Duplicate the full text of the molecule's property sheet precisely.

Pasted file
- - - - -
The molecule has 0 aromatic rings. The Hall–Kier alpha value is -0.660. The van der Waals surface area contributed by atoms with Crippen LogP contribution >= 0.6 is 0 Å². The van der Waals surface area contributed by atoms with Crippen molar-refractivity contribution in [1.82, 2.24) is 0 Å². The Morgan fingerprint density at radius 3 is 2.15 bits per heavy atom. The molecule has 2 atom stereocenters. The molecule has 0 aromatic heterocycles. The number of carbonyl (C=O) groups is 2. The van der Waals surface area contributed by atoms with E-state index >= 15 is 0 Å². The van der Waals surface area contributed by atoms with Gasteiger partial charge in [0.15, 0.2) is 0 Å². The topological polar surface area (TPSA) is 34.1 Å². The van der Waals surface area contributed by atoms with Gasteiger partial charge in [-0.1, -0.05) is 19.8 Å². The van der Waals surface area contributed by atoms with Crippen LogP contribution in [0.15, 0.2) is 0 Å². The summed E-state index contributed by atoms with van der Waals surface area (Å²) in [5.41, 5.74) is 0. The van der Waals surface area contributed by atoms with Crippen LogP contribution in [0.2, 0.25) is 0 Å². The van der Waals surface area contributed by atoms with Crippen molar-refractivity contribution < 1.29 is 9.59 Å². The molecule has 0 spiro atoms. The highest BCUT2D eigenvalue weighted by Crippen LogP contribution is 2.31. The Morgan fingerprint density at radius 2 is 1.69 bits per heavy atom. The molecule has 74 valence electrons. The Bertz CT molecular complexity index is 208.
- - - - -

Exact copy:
The molecule has 0 aromatic rings. The Hall–Kier alpha value is -0.660. The van der Waals surface area contributed by atoms with Crippen LogP contribution >= 0.6 is 0 Å². The van der Waals surface area contributed by atoms with Crippen molar-refractivity contribution in [1.82, 2.24) is 0 Å². The Morgan fingerprint density at radius 3 is 2.15 bits per heavy atom. The molecule has 2 atom stereocenters. The molecule has 0 aromatic heterocycles. The number of carbonyl (C=O) groups is 2. The van der Waals surface area contributed by atoms with E-state index >= 15 is 0 Å². The van der Waals surface area contributed by atoms with Gasteiger partial charge in [0.15, 0.2) is 0 Å². The topological polar surface area (TPSA) is 34.1 Å². The van der Waals surface area contributed by atoms with Gasteiger partial charge in [-0.1, -0.05) is 19.8 Å². The van der Waals surface area contributed by atoms with Crippen LogP contribution in [0.15, 0.2) is 0 Å². The summed E-state index contributed by atoms with van der Waals surface area (Å²) in [5.41, 5.74) is 0. The van der Waals surface area contributed by atoms with Crippen LogP contribution in [0.2, 0.25) is 0 Å². The van der Waals surface area contributed by atoms with Crippen molar-refractivity contribution < 1.29 is 9.59 Å². The molecule has 0 spiro atoms. The highest BCUT2D eigenvalue weighted by Crippen LogP contribution is 2.31. The Morgan fingerprint density at radius 2 is 1.69 bits per heavy atom. The molecule has 74 valence electrons. The Bertz CT molecular complexity index is 208.